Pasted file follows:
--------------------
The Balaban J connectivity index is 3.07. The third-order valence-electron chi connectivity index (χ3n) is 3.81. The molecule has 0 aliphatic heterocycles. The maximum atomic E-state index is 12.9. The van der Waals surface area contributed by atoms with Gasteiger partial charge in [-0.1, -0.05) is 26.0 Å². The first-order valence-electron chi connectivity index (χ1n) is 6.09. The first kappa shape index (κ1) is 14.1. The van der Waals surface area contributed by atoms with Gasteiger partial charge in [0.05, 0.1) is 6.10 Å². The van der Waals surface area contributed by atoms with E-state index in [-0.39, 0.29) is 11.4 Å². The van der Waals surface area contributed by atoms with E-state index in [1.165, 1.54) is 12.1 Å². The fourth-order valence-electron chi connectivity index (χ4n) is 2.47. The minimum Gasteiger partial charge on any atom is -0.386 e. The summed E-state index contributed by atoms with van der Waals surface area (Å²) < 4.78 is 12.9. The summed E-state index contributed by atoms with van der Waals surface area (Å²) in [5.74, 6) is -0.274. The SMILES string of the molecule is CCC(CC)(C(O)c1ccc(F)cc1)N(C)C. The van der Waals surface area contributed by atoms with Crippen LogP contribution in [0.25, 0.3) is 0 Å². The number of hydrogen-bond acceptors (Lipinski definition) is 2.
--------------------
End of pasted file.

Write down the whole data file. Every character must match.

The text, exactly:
The Balaban J connectivity index is 3.07. The third-order valence-electron chi connectivity index (χ3n) is 3.81. The molecule has 0 aliphatic heterocycles. The maximum atomic E-state index is 12.9. The van der Waals surface area contributed by atoms with Gasteiger partial charge in [-0.1, -0.05) is 26.0 Å². The first-order valence-electron chi connectivity index (χ1n) is 6.09. The first kappa shape index (κ1) is 14.1. The van der Waals surface area contributed by atoms with Gasteiger partial charge in [0.05, 0.1) is 6.10 Å². The van der Waals surface area contributed by atoms with E-state index in [-0.39, 0.29) is 11.4 Å². The van der Waals surface area contributed by atoms with E-state index in [1.165, 1.54) is 12.1 Å². The fourth-order valence-electron chi connectivity index (χ4n) is 2.47. The minimum Gasteiger partial charge on any atom is -0.386 e. The summed E-state index contributed by atoms with van der Waals surface area (Å²) < 4.78 is 12.9. The summed E-state index contributed by atoms with van der Waals surface area (Å²) in [5.74, 6) is -0.274. The SMILES string of the molecule is CCC(CC)(C(O)c1ccc(F)cc1)N(C)C. The van der Waals surface area contributed by atoms with Crippen LogP contribution in [0.25, 0.3) is 0 Å². The number of hydrogen-bond acceptors (Lipinski definition) is 2.